Banana fiber is a sustainable alternative to synthetic fibers and materials, and is making its way onto the fashion scene in a big way. Read on to learn more.
Banana fiber is made from ‘abaca’, the non-fruit-bearing species of banana plants, and the majority of banana fiber production takes place in the Philippines – where the plant grows quickly and abundantly. The source of the fiber used in textiles is found in the leaf sheath around the base of the plant. This part of the plant is normally left for waste, making banana fiber a zero-waste product.
Banana Fiber Production
The production of banana fiber involves a fairly long and laborious series of fiber extraction, processing, and sorting. Traditionally, production begins by soaking the trunk of the abaca plant in nearby rivers. This process softens the fibers of the plant, making them more manageable for extraction. The fibers are stripped either by a machine or by hand before being woven into yarn. When woven, this fine fiber becomes a supple textile, making it ideal for materials in clothing.
What Kind of Cloth Can be Made from Banana Fiber?
The texture of banana fiber is a little more structured, but softens over time. Originally, banana fiber was used mostly for making ropes, mats, and carpets. But, as the environmental impact of the textile and garment industry has become more evident and critiqued, increasing numbers of brands and fashion manufacturers are turning to more sustainably made and sourced materials for their clothing.
Given its low-impact on energy and water usage, and its ethically manufactured process, banana fiber as a material in clothing is slowly becoming more popular. It is lightweight, making it most suitable for summer clothing. This includes cardigans, blouses, shawls, skirts and hats. But it has also been used to make kimonos in Japan, and even used in embroidery, couture finishings like ribbons, and avant garde fashion.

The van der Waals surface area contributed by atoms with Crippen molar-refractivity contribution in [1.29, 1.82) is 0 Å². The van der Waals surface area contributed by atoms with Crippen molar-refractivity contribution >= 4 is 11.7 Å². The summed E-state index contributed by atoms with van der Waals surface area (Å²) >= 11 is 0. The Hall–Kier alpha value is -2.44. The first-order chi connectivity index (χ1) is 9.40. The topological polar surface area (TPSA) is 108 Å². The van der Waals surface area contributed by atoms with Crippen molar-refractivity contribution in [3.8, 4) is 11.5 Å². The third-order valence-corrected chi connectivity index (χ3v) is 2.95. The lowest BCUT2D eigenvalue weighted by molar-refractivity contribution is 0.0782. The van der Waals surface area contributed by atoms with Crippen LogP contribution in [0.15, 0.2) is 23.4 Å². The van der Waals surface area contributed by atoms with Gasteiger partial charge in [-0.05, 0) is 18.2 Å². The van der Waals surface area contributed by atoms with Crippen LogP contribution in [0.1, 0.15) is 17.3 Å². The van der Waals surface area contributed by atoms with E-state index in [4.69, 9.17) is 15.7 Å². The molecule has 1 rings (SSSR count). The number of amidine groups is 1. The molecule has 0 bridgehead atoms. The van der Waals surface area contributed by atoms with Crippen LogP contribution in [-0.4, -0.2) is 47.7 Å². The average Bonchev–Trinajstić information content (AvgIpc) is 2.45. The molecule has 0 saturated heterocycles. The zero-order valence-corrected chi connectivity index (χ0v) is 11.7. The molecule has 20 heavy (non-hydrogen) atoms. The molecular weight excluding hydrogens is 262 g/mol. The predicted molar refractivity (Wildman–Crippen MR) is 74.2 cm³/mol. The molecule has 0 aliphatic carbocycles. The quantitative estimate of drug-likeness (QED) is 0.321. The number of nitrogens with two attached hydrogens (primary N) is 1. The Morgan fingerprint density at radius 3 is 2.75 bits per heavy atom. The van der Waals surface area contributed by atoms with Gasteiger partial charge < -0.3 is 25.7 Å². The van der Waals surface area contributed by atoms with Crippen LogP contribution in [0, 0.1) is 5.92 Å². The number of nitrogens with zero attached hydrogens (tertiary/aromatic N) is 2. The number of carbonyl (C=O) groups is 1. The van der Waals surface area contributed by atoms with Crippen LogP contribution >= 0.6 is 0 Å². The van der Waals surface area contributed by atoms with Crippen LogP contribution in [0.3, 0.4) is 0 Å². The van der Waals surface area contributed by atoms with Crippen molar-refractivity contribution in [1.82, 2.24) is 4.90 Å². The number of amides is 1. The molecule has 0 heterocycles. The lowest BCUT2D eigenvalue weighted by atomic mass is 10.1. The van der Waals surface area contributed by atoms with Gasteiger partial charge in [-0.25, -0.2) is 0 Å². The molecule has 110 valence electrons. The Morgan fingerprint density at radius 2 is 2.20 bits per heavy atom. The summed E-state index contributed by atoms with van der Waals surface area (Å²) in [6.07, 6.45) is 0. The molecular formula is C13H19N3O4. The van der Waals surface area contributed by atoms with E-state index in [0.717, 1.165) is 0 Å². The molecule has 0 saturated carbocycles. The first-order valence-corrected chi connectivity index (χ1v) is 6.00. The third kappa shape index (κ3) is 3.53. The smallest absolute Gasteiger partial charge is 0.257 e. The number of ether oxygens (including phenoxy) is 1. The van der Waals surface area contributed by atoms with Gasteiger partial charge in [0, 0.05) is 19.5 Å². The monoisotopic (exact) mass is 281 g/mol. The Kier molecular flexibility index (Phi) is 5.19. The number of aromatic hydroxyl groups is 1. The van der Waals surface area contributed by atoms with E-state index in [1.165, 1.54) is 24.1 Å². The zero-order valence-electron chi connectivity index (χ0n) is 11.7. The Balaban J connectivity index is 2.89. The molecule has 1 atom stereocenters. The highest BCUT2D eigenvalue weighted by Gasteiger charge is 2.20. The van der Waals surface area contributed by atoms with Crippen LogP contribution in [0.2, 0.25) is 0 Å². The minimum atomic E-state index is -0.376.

Banana Fiber Sustainability
In terms of a sustainable material, banana fiber is up there with some of the greenest, most eco-friendly clothing materials. Generally, banana fiber is woven in smaller communities in the Philippines, either by hand or using electric-free looms. This makes abaca production a very low-energy process requiring no machinery. The woven sheets of material are then washed in nearby rivers and hung out to dry naturally in the sun, meaning water-usage is kept to a minimum. Abaca plants can also grown without the use of chemicals, which is a definite bonus.
Banana fiber growth, extraction, and production are traditionally completed all within the same local area, reducing transportation costs and emissions significantly.
Other Natural Fibers
Banana fiber is not the first natural fiber to be used in clothing, and it will most definitely not be the last (although it is perhaps one of the strangest). There are numerous sustainable, vegan, and natural materials out there which are being used to make the clothes we wear. Here are just some examples of natural fibers that you should look out for when next browsing the shops:
- Organic cotton: Organic cotton is grown without any pesticides or fertilizers, making it a truly natural material. The production of organic cotton is also done without chemicals, and water-usage is kept to a minimum.
- Organic hemp: Hemp not only requires very little water for growth and is a high-yielding plant, it also absorbs CO2 from the air, making hemp a carbon-negative raw fiber.
- Organic bamboo: Bamboo is the fastest growing plant on the planet, meaning that when it is cut down for harvesting, a new bamboo plant will grow easily and rapidly in its place. Bamboo can survive on just rainfall and consumes more CO2 than most trees.
- Cork: Cork is harvested from cork oak trees by shaving the bark. Once removed from the tree, the shavings of bark are laid out to dry naturally in the sun before manufacturing.
How Does Banana Fiber Compare to Other Sustainable Materials?
In terms of sustainability, banana fiber ranks pretty highly when it comes to clothing-manufacturing. Its low-usage of both energy and water, natural processes of extraction and production, and not to mention ethical labour practices for the workers weaving the fibers.
While banana fiber production is typically kept very small-scale and local, it is generally made in the Philippines. This means that any clothing brands wishing to use the natural fiber in their products will have to ship the materials from overseas, adding to the carbon footprint of this natural fiber. That being said, banana fiber is still one of the most sustainable and ethical choices when it comes to sustainable materials.
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